The idea of a shared ticket is not a new one, and the last time it was this high-profile was at the close of the January 31 Hollywood debate, when Wolf Blitzer asked the candidates whether they would consider the option. Neither unequivocally said yes, opting instead to graciously compliment the other. But during Clinton's media blitzkrieg this morning, she brought up the subject herself, the Politico reports:
There's primaries being held in Ohio, Texas, Rhode Island and Vermont today -- in case you didn't know. The two large states are considered must-wins for Senator Hillary Clinton to stave off Senator Barack Obama's momentum (he has won the last 11 primaries consecutively). Let's evaluate the most relevant information related to the latest (and possibly final) primary battle of the season:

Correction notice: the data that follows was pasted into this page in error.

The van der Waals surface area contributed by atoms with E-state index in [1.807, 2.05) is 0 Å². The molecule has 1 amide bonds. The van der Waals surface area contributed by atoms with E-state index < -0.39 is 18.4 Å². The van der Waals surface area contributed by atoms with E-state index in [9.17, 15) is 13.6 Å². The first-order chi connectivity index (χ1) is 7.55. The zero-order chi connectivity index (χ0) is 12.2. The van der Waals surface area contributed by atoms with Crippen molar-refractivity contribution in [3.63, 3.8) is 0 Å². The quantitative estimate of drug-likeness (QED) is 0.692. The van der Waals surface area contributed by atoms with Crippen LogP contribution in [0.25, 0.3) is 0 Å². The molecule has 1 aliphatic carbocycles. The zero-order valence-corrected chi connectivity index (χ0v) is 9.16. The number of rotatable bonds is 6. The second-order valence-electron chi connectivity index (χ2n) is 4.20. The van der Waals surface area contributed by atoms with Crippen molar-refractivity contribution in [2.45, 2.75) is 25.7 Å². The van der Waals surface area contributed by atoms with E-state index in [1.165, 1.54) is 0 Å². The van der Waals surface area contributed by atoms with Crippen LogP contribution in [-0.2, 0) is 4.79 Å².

Yesterday House Speaker Nancy Pelosi took a major step forward on contempt. In a letter to Jeffrey Taylor, the U.S. Attorney for the Distrect of Columbia, Pelosi certified the subpoena breeches by Harriet Miers and Joshua Bolten:
Ever since the Iran NIE came out, it's been hard to leverage a strong case against the Iranian regime as being remotely dangerous to the security of the United States. But keep in mind that at one point it was conventional wisdom that Mahmoud Ahmadinejad was not only insane, but diabolical enough to take over the world. Can we all just agree now that the man is a buffoon, and an ineffectual one at that? Get a load of this:
President Mahmoud Ahmadinejad declared on Thursday that Iran was the world's "number one" power, as he launched a bitter new assault on domestic critics he accused of siding with the enemy.
Identifying the worst moment in last night's (hopefully) final Democratic debate is, I realize, a matter of taste. But identifying the source of those moments is easy: Tim Russert. Memorable moments include the following: